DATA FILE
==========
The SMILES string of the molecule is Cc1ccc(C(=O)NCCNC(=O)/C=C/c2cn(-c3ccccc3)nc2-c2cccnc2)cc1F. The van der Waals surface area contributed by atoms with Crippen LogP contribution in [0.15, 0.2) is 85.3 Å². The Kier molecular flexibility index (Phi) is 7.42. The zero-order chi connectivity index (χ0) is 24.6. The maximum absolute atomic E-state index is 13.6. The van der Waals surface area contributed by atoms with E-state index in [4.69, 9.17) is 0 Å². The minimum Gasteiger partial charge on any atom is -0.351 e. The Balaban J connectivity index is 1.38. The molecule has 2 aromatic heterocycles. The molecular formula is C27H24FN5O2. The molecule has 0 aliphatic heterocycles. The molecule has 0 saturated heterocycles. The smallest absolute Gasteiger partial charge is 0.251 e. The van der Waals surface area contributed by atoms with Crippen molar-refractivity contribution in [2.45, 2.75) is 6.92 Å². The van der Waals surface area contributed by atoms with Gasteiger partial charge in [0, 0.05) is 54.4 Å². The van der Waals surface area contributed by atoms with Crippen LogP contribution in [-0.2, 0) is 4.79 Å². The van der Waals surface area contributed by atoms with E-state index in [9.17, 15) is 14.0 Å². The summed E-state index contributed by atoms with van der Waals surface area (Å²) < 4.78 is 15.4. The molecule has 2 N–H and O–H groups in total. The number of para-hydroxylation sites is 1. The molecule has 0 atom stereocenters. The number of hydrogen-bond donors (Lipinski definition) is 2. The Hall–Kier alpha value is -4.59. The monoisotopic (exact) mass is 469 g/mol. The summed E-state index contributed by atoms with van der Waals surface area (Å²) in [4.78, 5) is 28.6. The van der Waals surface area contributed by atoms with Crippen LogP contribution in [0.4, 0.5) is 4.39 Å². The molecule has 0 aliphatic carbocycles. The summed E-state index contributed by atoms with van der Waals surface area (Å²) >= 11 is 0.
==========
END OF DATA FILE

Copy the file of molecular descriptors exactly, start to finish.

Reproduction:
The SMILES string of the molecule is Cc1ccc(C(=O)NCCNC(=O)/C=C/c2cn(-c3ccccc3)nc2-c2cccnc2)cc1F. The van der Waals surface area contributed by atoms with Crippen LogP contribution in [0.15, 0.2) is 85.3 Å². The Kier molecular flexibility index (Phi) is 7.42. The zero-order chi connectivity index (χ0) is 24.6. The maximum absolute atomic E-state index is 13.6. The van der Waals surface area contributed by atoms with E-state index in [4.69, 9.17) is 0 Å². The minimum Gasteiger partial charge on any atom is -0.351 e. The Balaban J connectivity index is 1.38. The molecule has 2 aromatic heterocycles. The molecular formula is C27H24FN5O2. The molecule has 0 aliphatic heterocycles. The molecule has 0 saturated heterocycles. The smallest absolute Gasteiger partial charge is 0.251 e. The van der Waals surface area contributed by atoms with Crippen molar-refractivity contribution in [2.45, 2.75) is 6.92 Å². The van der Waals surface area contributed by atoms with Gasteiger partial charge in [0, 0.05) is 54.4 Å². The van der Waals surface area contributed by atoms with Crippen LogP contribution in [-0.2, 0) is 4.79 Å². The van der Waals surface area contributed by atoms with E-state index in [9.17, 15) is 14.0 Å². The summed E-state index contributed by atoms with van der Waals surface area (Å²) < 4.78 is 15.4. The molecule has 2 N–H and O–H groups in total. The number of para-hydroxylation sites is 1. The molecule has 0 atom stereocenters. The number of hydrogen-bond donors (Lipinski definition) is 2. The Hall–Kier alpha value is -4.59. The monoisotopic (exact) mass is 469 g/mol. The summed E-state index contributed by atoms with van der Waals surface area (Å²) in [4.78, 5) is 28.6. The van der Waals surface area contributed by atoms with Crippen LogP contribution in [0.4, 0.5) is 4.39 Å². The molecule has 0 aliphatic carbocycles. The summed E-state index contributed by atoms with van der Waals surface area (Å²) >= 11 is 0.